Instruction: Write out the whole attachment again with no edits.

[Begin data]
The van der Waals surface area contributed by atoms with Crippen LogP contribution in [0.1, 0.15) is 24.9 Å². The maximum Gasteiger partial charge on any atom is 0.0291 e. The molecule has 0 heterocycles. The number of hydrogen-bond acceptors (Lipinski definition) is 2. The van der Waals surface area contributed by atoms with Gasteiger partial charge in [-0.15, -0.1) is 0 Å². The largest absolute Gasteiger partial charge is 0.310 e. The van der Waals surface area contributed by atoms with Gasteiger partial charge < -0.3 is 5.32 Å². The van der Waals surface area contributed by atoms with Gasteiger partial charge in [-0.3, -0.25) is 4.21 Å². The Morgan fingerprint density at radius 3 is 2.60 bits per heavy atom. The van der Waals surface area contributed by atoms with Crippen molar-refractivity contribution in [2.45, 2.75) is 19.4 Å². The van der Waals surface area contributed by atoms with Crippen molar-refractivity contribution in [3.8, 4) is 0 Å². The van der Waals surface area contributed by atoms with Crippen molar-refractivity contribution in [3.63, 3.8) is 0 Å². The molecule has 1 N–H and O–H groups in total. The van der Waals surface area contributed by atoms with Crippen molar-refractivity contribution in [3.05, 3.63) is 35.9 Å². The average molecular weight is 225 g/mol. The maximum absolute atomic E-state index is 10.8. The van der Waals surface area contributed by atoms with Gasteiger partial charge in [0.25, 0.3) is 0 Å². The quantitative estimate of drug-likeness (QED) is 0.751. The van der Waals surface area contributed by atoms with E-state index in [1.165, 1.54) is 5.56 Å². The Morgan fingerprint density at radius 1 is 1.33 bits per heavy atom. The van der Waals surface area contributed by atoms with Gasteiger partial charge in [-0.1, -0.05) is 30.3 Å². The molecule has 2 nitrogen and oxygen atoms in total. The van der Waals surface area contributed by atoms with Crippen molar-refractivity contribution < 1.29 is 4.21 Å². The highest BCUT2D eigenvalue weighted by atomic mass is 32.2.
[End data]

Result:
The van der Waals surface area contributed by atoms with Crippen LogP contribution in [0.1, 0.15) is 24.9 Å². The maximum Gasteiger partial charge on any atom is 0.0291 e. The molecule has 0 heterocycles. The number of hydrogen-bond acceptors (Lipinski definition) is 2. The van der Waals surface area contributed by atoms with Gasteiger partial charge in [-0.15, -0.1) is 0 Å². The largest absolute Gasteiger partial charge is 0.310 e. The van der Waals surface area contributed by atoms with Gasteiger partial charge < -0.3 is 5.32 Å². The van der Waals surface area contributed by atoms with Gasteiger partial charge in [-0.3, -0.25) is 4.21 Å². The Morgan fingerprint density at radius 3 is 2.60 bits per heavy atom. The van der Waals surface area contributed by atoms with Crippen molar-refractivity contribution in [2.45, 2.75) is 19.4 Å². The van der Waals surface area contributed by atoms with Crippen molar-refractivity contribution in [3.8, 4) is 0 Å². The van der Waals surface area contributed by atoms with Crippen molar-refractivity contribution in [3.63, 3.8) is 0 Å². The molecule has 1 N–H and O–H groups in total. The van der Waals surface area contributed by atoms with Crippen molar-refractivity contribution in [3.05, 3.63) is 35.9 Å². The average molecular weight is 225 g/mol. The maximum absolute atomic E-state index is 10.8. The van der Waals surface area contributed by atoms with Gasteiger partial charge in [0.25, 0.3) is 0 Å². The quantitative estimate of drug-likeness (QED) is 0.751. The van der Waals surface area contributed by atoms with E-state index in [1.165, 1.54) is 5.56 Å². The Morgan fingerprint density at radius 1 is 1.33 bits per heavy atom. The van der Waals surface area contributed by atoms with Gasteiger partial charge in [-0.1, -0.05) is 30.3 Å². The molecule has 2 nitrogen and oxygen atoms in total. The van der Waals surface area contributed by atoms with Crippen molar-refractivity contribution < 1.29 is 4.21 Å². The highest BCUT2D eigenvalue weighted by atomic mass is 32.2.